A Glimpse Into the First Winter on Our Off-Grid Homestead (with Video)

Reader Contribution by Alyssa Craft
article image

Last year, in September of 2015, we had the opportunity to finally pursue our dream of starting an off grid homestead from scratch. After our Realtor gave us a call to let us know that the land was officially ours, we found ourselves hitting the road, cargo in tow, just five days later to begin our new life.

It’s easy to dream of starting a homestead, and we had all sorts of ideas about what it would be like. We knew that we wanted to build a home and do so affordably, so it wasn’t going to happen right away. We were okay with this and decided that we could put up some sort of temporary housing to get us by in the meantime, such as a yurt or a travel trailer. We ultimately decided on a travel trailer.

Because we moved to the Pacific Northwest, we knew that winters were going to be more hash than what we were accustomed to in Southern Oregon. Originally, we had planned on having a small barn built by winter so that we would have something to heat with a wood stove and to park our travel trailer in.

No doubt, this would have kept us protected and would have prevented things from freezing, but it turns out that the barn was too lofty of a goal to accomplish in such a short time. There was no way we were going to arrive on our land and have a barn built in under two months — we spent a month alone just accumulating the tools we would need to tackle such a project!

Here we were as winter arrived “caught with our pants down”. We decided that we had to tough out the winter in our travel trailer and hope for the best. We built an insulated, primitive enclosure for the trailer that we heat on an as-needed basis with a wood stove. We are able to keep things from freezing even when it’s 5 degrees Fahrenheit outside but when it’s that cold, it does require keeping the wood stove stoked ’round-the-clock. This is a chore we are okay with and it does fit rather seamlessly into our lifestyle. We’ve even found ways to make our wood stove as efficient as possible.

So far, it seems that while we have a lot of snow, temperatures may not get extremely cold this year. If they do drop below zero degrees, then we will have an opportunity to practice our ingenuity. It is so much easier to winterize things when you have endless electricity at your fingertips, but endless electricity is not a luxury when it comes to off grid living in a winter climate with little sun!

As you will see in this short music video, our winter activities have been very mild compared to the first and second months on our homestead. We have hunkered down and are doing what it takes to make it through our first winter so that we can resume our building projects come spring. When we aren’t collecting firewood, splitting firewood, or doing basic property clean-up, we are working hard on our online business so that we can hit the ground running come spring.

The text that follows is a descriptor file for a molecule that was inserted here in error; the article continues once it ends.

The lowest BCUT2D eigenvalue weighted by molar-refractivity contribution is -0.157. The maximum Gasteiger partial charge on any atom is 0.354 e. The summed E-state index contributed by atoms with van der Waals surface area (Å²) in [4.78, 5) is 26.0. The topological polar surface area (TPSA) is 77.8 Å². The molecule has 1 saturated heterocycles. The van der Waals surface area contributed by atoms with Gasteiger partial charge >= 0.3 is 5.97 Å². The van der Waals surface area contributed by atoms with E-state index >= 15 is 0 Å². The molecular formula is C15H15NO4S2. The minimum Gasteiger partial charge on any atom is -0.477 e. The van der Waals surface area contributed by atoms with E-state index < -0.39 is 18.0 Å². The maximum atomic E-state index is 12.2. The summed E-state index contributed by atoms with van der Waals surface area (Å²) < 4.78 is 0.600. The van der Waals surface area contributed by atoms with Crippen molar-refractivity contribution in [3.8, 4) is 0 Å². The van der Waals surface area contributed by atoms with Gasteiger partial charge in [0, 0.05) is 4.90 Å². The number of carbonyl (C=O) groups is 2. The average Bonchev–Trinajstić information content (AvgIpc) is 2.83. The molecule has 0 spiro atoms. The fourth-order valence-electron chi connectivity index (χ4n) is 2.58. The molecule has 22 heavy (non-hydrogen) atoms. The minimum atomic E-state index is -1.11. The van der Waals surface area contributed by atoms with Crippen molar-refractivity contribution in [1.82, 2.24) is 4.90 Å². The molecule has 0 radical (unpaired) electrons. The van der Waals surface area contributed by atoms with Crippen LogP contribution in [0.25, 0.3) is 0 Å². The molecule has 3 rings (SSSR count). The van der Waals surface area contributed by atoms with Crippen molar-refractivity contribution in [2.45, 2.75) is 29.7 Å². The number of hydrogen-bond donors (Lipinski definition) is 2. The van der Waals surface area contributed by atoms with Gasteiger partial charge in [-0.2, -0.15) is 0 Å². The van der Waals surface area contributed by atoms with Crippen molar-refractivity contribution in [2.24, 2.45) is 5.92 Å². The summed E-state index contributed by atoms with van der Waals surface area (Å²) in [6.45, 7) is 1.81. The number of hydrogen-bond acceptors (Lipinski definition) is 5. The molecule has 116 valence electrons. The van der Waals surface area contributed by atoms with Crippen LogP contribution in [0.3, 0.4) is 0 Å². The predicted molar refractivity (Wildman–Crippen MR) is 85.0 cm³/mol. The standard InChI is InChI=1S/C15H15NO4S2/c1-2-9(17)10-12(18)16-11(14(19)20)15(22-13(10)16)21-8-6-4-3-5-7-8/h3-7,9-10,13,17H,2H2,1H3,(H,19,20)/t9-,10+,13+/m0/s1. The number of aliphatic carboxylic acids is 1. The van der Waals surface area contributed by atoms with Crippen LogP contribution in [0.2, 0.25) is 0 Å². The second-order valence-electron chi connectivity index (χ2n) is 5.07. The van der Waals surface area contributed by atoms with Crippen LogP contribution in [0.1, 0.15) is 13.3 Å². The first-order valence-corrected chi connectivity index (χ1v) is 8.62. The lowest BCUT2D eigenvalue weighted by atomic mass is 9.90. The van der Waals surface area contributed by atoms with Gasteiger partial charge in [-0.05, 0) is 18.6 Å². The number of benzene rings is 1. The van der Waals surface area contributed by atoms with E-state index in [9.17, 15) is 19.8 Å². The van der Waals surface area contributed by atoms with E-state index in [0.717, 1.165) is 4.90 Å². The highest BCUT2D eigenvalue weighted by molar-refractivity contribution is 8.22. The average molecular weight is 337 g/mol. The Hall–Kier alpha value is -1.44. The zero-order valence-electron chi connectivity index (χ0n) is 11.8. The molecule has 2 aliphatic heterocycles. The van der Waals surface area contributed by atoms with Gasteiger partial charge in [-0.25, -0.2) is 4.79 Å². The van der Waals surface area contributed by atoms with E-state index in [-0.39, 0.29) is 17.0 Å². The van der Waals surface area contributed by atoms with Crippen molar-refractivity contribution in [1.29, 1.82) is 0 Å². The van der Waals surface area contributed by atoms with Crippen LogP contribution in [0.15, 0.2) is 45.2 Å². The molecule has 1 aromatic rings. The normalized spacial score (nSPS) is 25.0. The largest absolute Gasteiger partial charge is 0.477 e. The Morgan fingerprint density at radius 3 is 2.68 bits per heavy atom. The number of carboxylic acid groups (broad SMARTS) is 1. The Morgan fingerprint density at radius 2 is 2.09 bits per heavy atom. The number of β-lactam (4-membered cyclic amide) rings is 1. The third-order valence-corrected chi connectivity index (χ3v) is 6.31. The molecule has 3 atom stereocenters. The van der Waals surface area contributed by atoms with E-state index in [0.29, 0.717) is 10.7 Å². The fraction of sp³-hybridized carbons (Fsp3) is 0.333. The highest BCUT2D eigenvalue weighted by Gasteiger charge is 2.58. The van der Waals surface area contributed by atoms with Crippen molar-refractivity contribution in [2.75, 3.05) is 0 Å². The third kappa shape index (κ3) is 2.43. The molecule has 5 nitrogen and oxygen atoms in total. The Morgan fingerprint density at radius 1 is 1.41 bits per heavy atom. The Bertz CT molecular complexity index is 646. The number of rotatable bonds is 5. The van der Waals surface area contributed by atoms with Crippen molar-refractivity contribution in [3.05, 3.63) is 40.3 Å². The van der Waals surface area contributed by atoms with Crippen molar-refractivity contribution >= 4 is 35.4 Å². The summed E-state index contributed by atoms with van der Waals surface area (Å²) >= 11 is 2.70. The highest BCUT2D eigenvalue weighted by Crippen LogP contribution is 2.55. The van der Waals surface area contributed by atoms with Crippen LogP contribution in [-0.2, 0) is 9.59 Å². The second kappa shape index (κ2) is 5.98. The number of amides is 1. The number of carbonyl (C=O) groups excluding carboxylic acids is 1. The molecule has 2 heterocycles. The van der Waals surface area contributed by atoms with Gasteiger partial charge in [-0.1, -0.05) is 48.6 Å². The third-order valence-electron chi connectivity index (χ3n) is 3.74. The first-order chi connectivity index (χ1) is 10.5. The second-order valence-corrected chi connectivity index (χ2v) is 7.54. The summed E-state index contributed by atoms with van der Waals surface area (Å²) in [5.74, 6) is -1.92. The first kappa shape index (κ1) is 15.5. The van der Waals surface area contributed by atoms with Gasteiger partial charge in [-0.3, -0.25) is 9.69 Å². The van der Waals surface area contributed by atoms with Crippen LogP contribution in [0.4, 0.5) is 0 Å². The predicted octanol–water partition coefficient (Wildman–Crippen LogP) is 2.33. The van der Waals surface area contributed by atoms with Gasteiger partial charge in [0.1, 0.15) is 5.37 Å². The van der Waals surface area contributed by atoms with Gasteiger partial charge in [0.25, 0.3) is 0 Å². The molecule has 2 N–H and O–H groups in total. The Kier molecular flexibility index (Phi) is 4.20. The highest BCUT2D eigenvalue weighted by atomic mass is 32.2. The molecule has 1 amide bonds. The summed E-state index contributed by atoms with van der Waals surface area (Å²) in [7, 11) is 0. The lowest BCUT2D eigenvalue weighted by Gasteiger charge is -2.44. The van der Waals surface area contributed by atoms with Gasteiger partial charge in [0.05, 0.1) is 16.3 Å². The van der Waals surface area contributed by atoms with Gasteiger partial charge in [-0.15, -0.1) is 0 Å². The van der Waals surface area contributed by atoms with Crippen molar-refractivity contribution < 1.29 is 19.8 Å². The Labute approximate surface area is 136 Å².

We are quickly learning that while spring through fall are for making progress on the homestead, winters may very well be all about recovering from the building season, preparing for the next building season, and just doing what it takes to survive and keep the home warm.

To follow our progress on the development of our off grid homestead, be sure to check out our blog Pure Living for Life. Winter will end before we know it and we have many fun projects lined up for when the snow melts! Stay tuned!

Alyssa Craft moved to Idaho after purchasing 5 acres of land where she will build an off grid homestead from scratch with as little money as possible. She is blogging about the journey from start to finish in hopes of inspiring others that wish to take a similar path. Follow her many DIY projects, including building with reclaimed materials, building an off-grid hot tub and milling lumber with an Alaskan chainsaw mill. Follow Alyssa on her blog Pure Living for Life, Facebook,Instagram, and YouTube. View Alyssa’s other MOTHER EARTH NEWS articles here!

All MOTHER EARTH NEWS community bloggers have agreed to follow our Blogging Best Practices, and they are responsible for the accuracy of their posts. To learn more about the author of this post, click on the byline link at the top of the page.

Need Help? Call 1-800-234-3368